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Thursday, 17 March 2011

In Review: The Bluecoats - The Greenhorn

Cinebook takes us back to the fun of the old West with purdy laydies, saloon brawls and dangerous injuns, not this time in the regular company of Lucky Luke but in their less regular American civil war series The Bluecoats. The Greenhorn, written by Raoul Cauvin and illustrated by Willy Lambil, translates the 14th of Les Tuniques Bleues albums, Le Blanc-bec, into English for the first time.

Originally published in 1978 over 16 issues of Spirou magazine beginning in number 2080 and first collected in album form in 1979, The Greenhorn tells the story of a new, young and very green Lieutenant in the Union forces who has just arrived at Fort Bow. Also arriving at the fort are the enthusiastic Sergeant Chesterfield and the reluctant Corporal Blutch, the Bluecoats main characters, in time for Sgt Chesterfield to totally get the wrong end of the stick regarding the new Lieutenant's intentions towards Chesterfield's not-quite-girlfriend Emily. This all gets out of hand very quickly culminating in the Lieutenant shooting the son of the local Indian chief and him being sent with the Sergent and Blutch to the Civil War front to get him away from the Indians while the Fort's commander tries to calm things down.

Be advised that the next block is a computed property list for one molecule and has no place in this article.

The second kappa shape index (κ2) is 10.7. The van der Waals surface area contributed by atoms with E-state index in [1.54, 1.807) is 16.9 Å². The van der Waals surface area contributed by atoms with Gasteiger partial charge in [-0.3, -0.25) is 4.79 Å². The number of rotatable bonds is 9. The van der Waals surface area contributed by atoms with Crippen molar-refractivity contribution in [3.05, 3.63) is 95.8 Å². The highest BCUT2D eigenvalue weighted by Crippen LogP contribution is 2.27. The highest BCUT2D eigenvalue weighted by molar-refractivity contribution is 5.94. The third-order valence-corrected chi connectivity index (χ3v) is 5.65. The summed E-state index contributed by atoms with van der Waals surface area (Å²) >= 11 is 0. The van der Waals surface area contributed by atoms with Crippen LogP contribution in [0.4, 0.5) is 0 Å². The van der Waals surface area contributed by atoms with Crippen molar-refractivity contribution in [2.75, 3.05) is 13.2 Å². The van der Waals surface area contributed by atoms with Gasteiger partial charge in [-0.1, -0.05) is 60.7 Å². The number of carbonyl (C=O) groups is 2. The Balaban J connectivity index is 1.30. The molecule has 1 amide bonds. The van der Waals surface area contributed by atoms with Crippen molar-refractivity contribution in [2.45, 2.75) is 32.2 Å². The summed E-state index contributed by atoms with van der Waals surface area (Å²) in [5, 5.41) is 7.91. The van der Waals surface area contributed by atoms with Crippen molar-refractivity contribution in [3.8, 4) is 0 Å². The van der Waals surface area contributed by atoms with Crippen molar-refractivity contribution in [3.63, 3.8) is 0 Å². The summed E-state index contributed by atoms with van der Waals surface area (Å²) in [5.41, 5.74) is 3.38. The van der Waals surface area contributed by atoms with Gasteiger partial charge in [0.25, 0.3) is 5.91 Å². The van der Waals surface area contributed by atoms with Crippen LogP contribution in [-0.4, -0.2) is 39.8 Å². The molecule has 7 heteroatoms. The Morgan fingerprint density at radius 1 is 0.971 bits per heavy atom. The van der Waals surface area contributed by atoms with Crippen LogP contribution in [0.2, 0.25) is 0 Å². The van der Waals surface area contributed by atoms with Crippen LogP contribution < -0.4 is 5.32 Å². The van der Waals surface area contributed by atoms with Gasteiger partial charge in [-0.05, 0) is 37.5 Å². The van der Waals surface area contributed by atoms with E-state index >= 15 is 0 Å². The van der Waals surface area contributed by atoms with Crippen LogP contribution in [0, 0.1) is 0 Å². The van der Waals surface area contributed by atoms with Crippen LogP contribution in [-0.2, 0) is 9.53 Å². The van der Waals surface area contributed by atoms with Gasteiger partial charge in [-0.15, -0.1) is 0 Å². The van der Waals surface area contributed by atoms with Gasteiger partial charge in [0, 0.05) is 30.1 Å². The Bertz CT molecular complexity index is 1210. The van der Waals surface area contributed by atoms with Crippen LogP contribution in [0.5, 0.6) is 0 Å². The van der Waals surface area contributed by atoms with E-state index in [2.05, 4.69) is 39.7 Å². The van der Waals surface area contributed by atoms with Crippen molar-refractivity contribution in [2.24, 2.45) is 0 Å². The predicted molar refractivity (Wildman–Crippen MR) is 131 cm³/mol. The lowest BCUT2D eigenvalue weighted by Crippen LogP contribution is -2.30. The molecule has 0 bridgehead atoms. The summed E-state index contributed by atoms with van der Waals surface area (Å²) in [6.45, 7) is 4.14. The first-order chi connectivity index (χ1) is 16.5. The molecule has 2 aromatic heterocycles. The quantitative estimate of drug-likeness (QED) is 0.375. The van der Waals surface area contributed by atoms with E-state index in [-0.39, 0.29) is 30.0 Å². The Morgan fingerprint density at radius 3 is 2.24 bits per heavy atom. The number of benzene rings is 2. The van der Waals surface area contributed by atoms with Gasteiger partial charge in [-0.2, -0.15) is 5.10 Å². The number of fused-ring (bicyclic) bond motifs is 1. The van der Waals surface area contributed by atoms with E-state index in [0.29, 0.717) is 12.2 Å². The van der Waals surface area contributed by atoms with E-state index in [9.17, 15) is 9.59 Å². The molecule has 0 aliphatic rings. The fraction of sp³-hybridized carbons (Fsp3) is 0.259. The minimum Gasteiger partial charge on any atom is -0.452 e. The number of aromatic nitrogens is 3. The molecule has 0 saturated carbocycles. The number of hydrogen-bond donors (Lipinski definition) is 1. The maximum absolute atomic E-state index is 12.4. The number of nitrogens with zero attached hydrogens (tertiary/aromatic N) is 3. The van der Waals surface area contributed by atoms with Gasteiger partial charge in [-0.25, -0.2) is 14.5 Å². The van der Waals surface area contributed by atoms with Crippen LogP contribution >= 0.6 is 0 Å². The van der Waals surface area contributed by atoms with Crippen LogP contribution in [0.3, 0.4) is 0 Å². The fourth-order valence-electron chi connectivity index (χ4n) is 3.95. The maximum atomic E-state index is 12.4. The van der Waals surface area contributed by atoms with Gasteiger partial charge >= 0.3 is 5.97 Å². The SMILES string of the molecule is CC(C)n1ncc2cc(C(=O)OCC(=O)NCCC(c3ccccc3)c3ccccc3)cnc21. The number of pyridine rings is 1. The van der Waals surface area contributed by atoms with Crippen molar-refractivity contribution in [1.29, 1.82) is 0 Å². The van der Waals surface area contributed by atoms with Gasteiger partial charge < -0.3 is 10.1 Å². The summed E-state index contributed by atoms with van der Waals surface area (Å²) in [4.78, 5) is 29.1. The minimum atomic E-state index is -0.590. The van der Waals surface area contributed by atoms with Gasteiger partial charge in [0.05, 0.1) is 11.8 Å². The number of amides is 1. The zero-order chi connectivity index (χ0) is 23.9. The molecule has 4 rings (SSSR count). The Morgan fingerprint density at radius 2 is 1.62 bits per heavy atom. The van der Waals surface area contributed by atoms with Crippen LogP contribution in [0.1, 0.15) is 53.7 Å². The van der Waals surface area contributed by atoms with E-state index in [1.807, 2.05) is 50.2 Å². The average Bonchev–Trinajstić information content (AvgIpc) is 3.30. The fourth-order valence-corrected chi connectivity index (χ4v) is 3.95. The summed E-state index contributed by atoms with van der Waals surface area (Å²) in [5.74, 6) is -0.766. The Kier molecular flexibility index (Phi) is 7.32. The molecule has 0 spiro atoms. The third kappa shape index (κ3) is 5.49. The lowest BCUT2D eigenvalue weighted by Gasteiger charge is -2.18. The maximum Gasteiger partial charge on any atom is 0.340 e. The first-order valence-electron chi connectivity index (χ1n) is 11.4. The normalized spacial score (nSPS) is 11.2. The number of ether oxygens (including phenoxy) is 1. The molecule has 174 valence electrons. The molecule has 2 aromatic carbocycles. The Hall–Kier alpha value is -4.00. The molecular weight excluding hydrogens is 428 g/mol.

Cauvin's script races along from the Fort to the saloon to the Indians to the civil war and back again and it is all very entertaining while Lambil certainly didn't have an easy time with the script considering the large number of characters seemingly in every panel but his art is more than up to the task.

Last time when I was reviewing a Bluecoats book, The Skyriders, I found the combination of humour and war not really to my liking but there is much less of it here. While in this book a major plot point is the Lieutenant shooting an unarmed Indian child in the back, it is done off panel and the horrified reaction of all the other characters to the event gives it a different impact to the killings in the previous book plus it emphasises the inexperience of the character. This book has sparked my interest in this series in a way that the previous didn't and while the next Bluecoats book is Rumberley, it would be good to see Duel Dans La Manche, with its European and English Channel setting, translated at some point.

Part western, part rom-com, part civil war, The Greenhorn doesn't sound like it should work but it does and for those readers who enjoy the Lucky Luke books then The Bluecoats may well be another series worth trying.

• There are more details of the English language editions of The Bluecoats on the Cinebook website.

• There are more details of the original Dupuis editions on Les Tuniques Bleues
website (in French).

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